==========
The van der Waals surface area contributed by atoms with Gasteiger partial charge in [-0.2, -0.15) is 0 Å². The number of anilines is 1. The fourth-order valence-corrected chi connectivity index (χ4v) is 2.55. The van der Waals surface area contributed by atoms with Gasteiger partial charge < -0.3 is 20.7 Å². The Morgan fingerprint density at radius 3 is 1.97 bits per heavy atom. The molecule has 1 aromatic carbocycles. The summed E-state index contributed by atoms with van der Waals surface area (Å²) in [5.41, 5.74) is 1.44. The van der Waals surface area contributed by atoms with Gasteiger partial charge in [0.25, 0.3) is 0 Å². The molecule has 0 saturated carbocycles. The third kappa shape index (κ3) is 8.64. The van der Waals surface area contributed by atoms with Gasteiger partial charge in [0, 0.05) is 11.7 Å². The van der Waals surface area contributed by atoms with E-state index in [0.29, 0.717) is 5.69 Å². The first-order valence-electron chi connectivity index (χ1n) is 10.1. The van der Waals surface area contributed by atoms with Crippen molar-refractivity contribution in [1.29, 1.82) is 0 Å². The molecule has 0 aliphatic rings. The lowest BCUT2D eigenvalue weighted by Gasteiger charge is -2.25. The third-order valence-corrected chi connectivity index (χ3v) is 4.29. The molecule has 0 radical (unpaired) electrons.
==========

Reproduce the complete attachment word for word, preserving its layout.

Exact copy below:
The van der Waals surface area contributed by atoms with Gasteiger partial charge in [-0.2, -0.15) is 0 Å². The number of anilines is 1. The fourth-order valence-corrected chi connectivity index (χ4v) is 2.55. The van der Waals surface area contributed by atoms with Gasteiger partial charge < -0.3 is 20.7 Å². The Morgan fingerprint density at radius 3 is 1.97 bits per heavy atom. The molecule has 1 aromatic carbocycles. The summed E-state index contributed by atoms with van der Waals surface area (Å²) in [5.41, 5.74) is 1.44. The van der Waals surface area contributed by atoms with Gasteiger partial charge in [0.25, 0.3) is 0 Å². The molecule has 0 saturated carbocycles. The third kappa shape index (κ3) is 8.64. The van der Waals surface area contributed by atoms with Gasteiger partial charge in [0, 0.05) is 11.7 Å². The van der Waals surface area contributed by atoms with E-state index in [0.29, 0.717) is 5.69 Å². The first-order valence-electron chi connectivity index (χ1n) is 10.1. The van der Waals surface area contributed by atoms with Crippen molar-refractivity contribution in [1.29, 1.82) is 0 Å². The molecule has 0 aliphatic rings. The lowest BCUT2D eigenvalue weighted by Gasteiger charge is -2.25. The third-order valence-corrected chi connectivity index (χ3v) is 4.29. The molecule has 0 radical (unpaired) electrons.